From cave paintings to Egyptian art, all demonstrate a basic 3-dimensional understanding. It is essential to highlight here that these early drawings, as mentioned earlier, were crucial as a communication tool, yet had some profound aesthetic concerns. Egyptian art typically served the purpose of telling stories to future generations. Although it may not seem like it at first glance, Egyptians used mathematical formulas to represent proportions as a way to communicate social hierarchy (for example, bigger bodies to represent higher status and smaller bodies to represent slaves), and this was an extremely important practice for them. Their drawings are characterized by frontal body postures with side head profiles; order and repetition are aligned through two juxtapositioned layers. These primary characteristics demonstrate an awareness of the flat surface and an attempt to attribute a sense of movement to the story. Nonetheless, an accurate representation of depth appears lacking.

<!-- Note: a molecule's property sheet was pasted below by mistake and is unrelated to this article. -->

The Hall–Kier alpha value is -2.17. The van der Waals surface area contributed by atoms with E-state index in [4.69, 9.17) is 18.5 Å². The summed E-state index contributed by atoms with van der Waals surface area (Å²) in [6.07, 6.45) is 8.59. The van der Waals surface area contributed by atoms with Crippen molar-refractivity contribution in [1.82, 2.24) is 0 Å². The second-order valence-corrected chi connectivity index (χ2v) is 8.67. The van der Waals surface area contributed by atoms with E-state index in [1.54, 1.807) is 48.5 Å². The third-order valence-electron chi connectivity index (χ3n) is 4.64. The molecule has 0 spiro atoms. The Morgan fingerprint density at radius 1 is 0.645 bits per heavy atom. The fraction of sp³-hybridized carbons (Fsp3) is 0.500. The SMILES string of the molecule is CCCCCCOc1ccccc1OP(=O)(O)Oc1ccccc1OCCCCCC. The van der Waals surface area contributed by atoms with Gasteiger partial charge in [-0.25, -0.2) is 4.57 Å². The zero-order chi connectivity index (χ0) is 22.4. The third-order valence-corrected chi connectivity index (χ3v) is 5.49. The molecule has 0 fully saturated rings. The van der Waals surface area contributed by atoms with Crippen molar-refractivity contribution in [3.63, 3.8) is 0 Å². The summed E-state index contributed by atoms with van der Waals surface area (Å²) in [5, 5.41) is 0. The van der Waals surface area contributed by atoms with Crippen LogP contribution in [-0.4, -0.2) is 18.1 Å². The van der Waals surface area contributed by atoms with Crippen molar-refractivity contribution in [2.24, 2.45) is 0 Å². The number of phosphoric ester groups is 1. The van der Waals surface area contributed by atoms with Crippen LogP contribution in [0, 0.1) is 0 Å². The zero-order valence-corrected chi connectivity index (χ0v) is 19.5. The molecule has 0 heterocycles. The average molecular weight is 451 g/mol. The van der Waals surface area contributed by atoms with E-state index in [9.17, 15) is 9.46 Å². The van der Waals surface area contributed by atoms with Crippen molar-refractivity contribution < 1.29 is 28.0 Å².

During the medieval period, art typically served a religious purpose. Similar to Egyptian Art, Medieval Art wanted to tell a story. This extensive period was generally characterized by biblical subjects and mythological figures. Only in the late period of the Medieval and beginning of the Renaissance ages, the first geometrical studies around linear perspective appeared. Through experimentation with mirrors, Filippo Brunelleschi understood that all lines converged into a single point in the distance and was then able to mathematically calculate scale and depth. This was a crucial discovery for the history of perception in art. After Brunelleschi, other artists started exploring linear perspective such as Masaccio and Giotto who are now widely studied in most art history curricula and considered the masters of the vanguard. Both explored Brunelleschi’s discovery in different ways, but both relevant. While Masaccio was more obvious in his use of linear perspective through directional light and clear ambience buildings to direct the eye to the vanishing point, Giotto used an above eye-level converging point to create the illusion of depth.